The announcement over the airport PA system reminds the traveler not to accept packages from unknown persons and to keep a watchful eye over his/her own luggage, “in this time of enhanced security.” Any frequent air traveler has come to be weary of the TSA security checkpoint, after all no one really wants to deal with having their belongings or person scrutinized, but more often than not it is prolonged by other, unprepared travelers.
Here’s what you can do to speed yourself through TSA security.
1) Empty your pockets before getting in line. I carry a soft-sided bag, anything in my pockets goes into the side pocket – change, keys, wallet, belt, phone, everything. Make a plan and remain consistent about where you stow your belongings – travel is difficult if you lose track of your wallet. In line, I unbuckle my belt which either goes into a bin with my jacket and shoes or it goes into the bag.
One quarter in your pocket will double your time in the screening area. You’ll set off an alarm, the TSA agent will ask you to check again, and through the machine you go again…or through a hand screen.
2) Know how many bins you will need to screen your belongings and pack your bag appropriately. It sounds like a simple thing, but you know you have on a jacket, you’re wearing shoes and a belt, and carrying a notebook computer. The jacket and shoes can go into one bin, the computer goes in alone. 2 bins. Have change in your pocket? Watch? Grab the correct number of bins to avoid having to reach back or otherwise disrupt the process. Put them down on the table in front of you. Down goes the soft bag, which goes on the conveyor first, then my bins slide in right behind it. Maybe you’re carrying liquids – you’ll need another bin for these.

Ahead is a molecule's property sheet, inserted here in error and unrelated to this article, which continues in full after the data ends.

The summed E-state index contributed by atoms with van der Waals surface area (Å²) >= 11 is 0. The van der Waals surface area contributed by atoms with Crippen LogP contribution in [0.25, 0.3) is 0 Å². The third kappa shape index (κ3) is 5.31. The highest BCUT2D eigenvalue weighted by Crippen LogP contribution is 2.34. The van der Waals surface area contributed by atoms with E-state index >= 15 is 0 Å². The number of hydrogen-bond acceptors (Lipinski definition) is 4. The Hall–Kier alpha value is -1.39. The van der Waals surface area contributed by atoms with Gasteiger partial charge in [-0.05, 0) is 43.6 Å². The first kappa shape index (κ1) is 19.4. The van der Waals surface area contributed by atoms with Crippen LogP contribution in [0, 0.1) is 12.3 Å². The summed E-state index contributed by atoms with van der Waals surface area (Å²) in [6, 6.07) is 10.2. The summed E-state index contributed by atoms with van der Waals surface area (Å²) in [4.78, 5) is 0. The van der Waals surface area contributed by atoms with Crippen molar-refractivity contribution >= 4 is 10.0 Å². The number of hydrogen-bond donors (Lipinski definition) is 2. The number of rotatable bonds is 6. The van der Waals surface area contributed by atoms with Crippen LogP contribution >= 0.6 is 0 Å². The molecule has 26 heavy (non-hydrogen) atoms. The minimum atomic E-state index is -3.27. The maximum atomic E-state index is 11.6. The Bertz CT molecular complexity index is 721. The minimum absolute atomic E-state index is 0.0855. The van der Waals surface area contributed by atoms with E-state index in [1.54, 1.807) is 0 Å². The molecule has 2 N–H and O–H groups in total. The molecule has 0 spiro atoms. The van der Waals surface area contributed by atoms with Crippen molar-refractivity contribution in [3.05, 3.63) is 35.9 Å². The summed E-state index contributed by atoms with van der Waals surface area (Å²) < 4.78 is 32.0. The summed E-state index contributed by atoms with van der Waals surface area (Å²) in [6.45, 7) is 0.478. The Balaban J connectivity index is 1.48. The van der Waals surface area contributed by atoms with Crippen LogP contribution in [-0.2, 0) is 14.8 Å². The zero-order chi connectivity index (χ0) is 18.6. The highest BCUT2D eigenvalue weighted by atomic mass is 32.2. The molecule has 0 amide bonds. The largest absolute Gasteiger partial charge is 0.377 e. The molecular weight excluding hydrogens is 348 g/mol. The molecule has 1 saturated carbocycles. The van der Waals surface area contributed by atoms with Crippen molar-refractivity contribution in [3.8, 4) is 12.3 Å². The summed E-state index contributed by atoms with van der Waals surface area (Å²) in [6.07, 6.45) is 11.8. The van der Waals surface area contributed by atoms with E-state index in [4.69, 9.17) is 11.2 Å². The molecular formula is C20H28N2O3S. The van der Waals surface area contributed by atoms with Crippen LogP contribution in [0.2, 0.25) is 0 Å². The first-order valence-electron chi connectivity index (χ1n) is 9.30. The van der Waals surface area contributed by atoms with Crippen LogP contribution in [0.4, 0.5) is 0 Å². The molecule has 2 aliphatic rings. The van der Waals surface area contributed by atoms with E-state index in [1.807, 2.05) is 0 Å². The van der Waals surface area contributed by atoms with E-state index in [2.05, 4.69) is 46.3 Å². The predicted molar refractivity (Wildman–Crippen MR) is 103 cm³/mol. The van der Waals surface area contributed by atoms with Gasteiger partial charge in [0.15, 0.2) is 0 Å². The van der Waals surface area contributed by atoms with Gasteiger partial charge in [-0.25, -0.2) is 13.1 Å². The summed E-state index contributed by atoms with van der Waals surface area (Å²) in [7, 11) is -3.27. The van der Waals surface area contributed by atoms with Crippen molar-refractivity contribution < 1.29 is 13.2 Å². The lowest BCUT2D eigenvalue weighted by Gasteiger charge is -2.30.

3) Wear slip-on shoes. Unless you’re a minor or a senior, you’re taking off your shoes in the security check point. Do yourself a favor and make it easy on yourself to not only take them off, but get them back on once through the checkpoint. Thigh-high boots, laced up dress shoes or sneakers take some time to remove, but getting them back on is a chore. Your goal is to get through the security check point as quickly as possible, and that means collecting your belongings after having been screened. The jacket comes off, and into a bin. The shoes come off, and into the bin with the jacket.
4) Notebook computers have to come out of their bags and go through the x-ray in a tray by itself. I carry my notebook in my soft-sided bag, packed right on top and the last thing I put in. Once at the security checkpoint, I unzip my bag, drop the computer into a bin alone. At this point, it’s almost one swift motion.
5) Once cleared through the checkpoint, be prepared to collect your belongings. The bag comes through, then the bin with my shoes, then the computer. I grab my shoes and slip them on – if you regrettably decided to wear those boots, or dress shoes, you’re carrying them away and putting them on in another area after having walked around a small section of the airport in your stocking feet. The notebook is taken out of its bin, and back into my bag. I now have my belongings and can now move out of the screening area. A short walk out of the screening area, the belt goes back on and the contents of my pockets are then replaced. If there’s a time crunch, those items are already stowed in the bag, and you can retrieve them later.
6) Be polite. When approaching the first agent who reviews your boarding pass and identification, be polite. Look the agent in the eye, answer questions when asked, smile. Their job is to make sure you’re appropriately in the area; your goal is to get screened as quickly as possible. There is no reason not to be polite.
7) Know what you can and cannot carry onboard. Know how much liquid or gel is permitted to be carried; and do not carry any prohibited items. Since there is an evolving list of items that are prohibited, if there’s a question in your mind about what you can carry, check with the TSA first. Their “Prohibited Items” list is available at http://www.tsa.gov/traveler-information/prohibited-items.
If you’re thoughtful about what you’re carrying through security and come to the checkpoint with a plan for getting your belongings (and yourself) through the checkpoint, you will save yourself and your fellow travelers time.